What you can expect from counselling at UCL

29 October 2021

Putting yourself forward for counselling may be a scary thought, and it's okay to feel that way. Liane Thakur, a Cognitive Behavioural Therapist in Student Psychological and Counselling Services, explains what you can expect throughout the process, and why therapy could help you.

Two people sitting opposite each other holding cups of coffee

Signing up for counselling can be kind of scary. Those of us who work at Student Psychological and Counselling Services know this because we’ve all been through therapy ourselves, either to get our degree and/or because we needed help in the past. A lot of the fear can come from not knowing what to expect, so I thought it would be good to write a bit about the process.

A note: the majority of sessions we deliver are still online. We only have a few rooms that we can use for in-person sessions, and if you have to see someone in person, you may have a longer wait for those sessions and you will need to wear a mask the whole time (unless exempt).

So, first you sign up for therapy on the UCL website. We have a registration form that helps us understand a bit about your struggles. We know it can feel overwhelming at times to put all that info into it, but it’s truly very helpful. Every day, we triage the forms: we read each and every one. If we are concerned about either an academic or a suicidal risk, we will likely give you a call that day. If we can’t reach you, we’ll send a text and possibly an email to try to reach you as soon as we can. We hope to talk to those at risk within 24 hours. We try to determine if students are best suited to our short-term/non-emergency therapy or if we should signpost them to another service.

After triage, registrations will go to our administrator, who will set students up with an initial consultation. The current wait time between registration and your assessment appointment is 2-3 weeks. In this assessment, we’re trying to find out more information about your struggles to enable us to assign you to the most appropriate therapy path for you - so we may ask you some questions which feel quite intrusive, or hard to answer, to enable us to do this. We will keep your information confidential, unless we feel you are at harm to yourself or other people. In an instance where we have those concerns, we will talk you through what is going to happen, be it speaking to your GP, to someone else in UCL or at home. If your mental health is impacting your ability to do your work, we would strongly encourage you to talk to your personal tutor or someone else in your department.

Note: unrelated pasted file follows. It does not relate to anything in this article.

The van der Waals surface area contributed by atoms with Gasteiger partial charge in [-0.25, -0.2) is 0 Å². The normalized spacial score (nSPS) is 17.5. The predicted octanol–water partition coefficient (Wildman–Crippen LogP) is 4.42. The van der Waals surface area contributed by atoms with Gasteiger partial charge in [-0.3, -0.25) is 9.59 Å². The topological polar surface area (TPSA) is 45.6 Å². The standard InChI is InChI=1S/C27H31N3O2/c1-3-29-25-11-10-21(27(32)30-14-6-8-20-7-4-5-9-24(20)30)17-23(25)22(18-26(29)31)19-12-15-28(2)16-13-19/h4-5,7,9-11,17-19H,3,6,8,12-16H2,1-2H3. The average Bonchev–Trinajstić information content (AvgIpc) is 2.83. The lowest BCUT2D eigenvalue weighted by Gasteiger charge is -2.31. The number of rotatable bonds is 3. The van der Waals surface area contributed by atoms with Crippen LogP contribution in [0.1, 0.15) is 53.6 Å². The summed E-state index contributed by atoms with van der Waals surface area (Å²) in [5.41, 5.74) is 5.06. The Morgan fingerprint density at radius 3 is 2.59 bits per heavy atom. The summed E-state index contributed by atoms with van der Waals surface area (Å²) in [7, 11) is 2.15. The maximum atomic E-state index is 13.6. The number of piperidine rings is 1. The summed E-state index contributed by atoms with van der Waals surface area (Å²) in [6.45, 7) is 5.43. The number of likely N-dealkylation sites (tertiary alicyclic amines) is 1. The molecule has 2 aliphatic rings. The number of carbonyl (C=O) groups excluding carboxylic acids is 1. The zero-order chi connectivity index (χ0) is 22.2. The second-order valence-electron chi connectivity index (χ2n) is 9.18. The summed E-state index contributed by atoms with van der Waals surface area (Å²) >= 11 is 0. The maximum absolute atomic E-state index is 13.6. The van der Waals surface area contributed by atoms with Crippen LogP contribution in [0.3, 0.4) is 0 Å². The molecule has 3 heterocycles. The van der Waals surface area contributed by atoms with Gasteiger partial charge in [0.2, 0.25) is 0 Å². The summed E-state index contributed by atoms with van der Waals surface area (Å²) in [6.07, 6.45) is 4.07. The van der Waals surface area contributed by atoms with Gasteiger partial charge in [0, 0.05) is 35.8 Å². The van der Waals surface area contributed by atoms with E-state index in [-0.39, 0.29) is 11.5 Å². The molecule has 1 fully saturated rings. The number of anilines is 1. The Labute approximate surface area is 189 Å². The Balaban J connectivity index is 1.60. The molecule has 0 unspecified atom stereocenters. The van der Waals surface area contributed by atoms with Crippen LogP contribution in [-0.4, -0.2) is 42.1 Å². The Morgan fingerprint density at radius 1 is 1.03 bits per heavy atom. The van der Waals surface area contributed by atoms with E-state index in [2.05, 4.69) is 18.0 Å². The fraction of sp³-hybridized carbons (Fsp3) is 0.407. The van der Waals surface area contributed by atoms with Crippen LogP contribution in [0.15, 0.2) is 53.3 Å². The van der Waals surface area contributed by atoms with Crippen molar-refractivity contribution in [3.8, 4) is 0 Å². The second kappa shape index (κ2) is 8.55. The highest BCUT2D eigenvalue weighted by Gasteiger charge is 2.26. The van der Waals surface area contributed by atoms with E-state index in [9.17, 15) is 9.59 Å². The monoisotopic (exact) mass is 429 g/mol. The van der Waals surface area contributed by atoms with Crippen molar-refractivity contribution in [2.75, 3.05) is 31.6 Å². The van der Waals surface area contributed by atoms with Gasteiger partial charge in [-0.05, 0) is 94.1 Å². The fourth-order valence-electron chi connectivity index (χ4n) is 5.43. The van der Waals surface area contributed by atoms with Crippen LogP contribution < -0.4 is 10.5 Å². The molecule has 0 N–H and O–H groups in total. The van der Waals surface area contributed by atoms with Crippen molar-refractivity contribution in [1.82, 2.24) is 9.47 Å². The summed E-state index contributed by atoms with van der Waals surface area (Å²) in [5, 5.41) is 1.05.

In your assessment, we’ll determine what form of therapy would be best suited to your issue. We’ll ask you questions about your background, family history and anything else that might help us understand you better. We are able to offer either Cognitive Behavioural Therapy (CBT) or Psychodynamic Therapy (PD), to work with one of our psychiatrists, or we may signpost you to other services.

If we feel you would be best served by our service, you will be taken on by the appropriate therapy/psychiatrist.  There is a waiting list for counselling sessions, which changes over time, so I can’t tell you what your wait will be. We wish we didn’t have waiting lists and it’s frustrating for us as well. The counselling team really want to be able to see everyone as soon as we can.

What’s therapy like? It depends on whether you are doing CBT or PD. As a CBT therapist, my focus is going to be on the way you think, feel and behave. In our first session, I want to get to know you better and how your struggles are currently impacting you, so I’ll ask you some more questions. I’ll talk a bit about the brain and why it may be impacting you. We’ll come up with a tentative plan for future sessions and I’ll give you an understanding of my expectations of you. Finally, I’ll give you a few things to work on between sessions, which I hope will be helpful. I always like to get constructive feedback from my clients as it helps me tailor the sessions to you and your needs.

According to my PD colleagues, in a psychodynamic therapy session the counsellor aims to build a relationship within which you [the student] can articulate what you feel, before you begin to explore why you feel this particular way.  The counsellor of course listens to the face value of what you say but is also attuned to meanings, which are implicit. In particular the counsellor tries to help you to identify any recurring affective or interpersonal themes (the ways in which you relate to others or deal with issues in your life) which cause you difficulties and their possible developmental origins. Attention is paid not only the external world but also to your internal world – your assumptions, perhaps partly unconscious, about how things are or how you should be.  We hope that this process can help you deal better with the difficulties you are encountering.

Therapy is basically about exploring and learning about yourself and where you find yourself in this world. You can learn coping mechanisms, have someone to just talk things through, all with someone who is “outside you”, so there can be some safety in it.

Liane Thakur, Cognitive Behavioural Therapist, Student Psychological and Counselling Services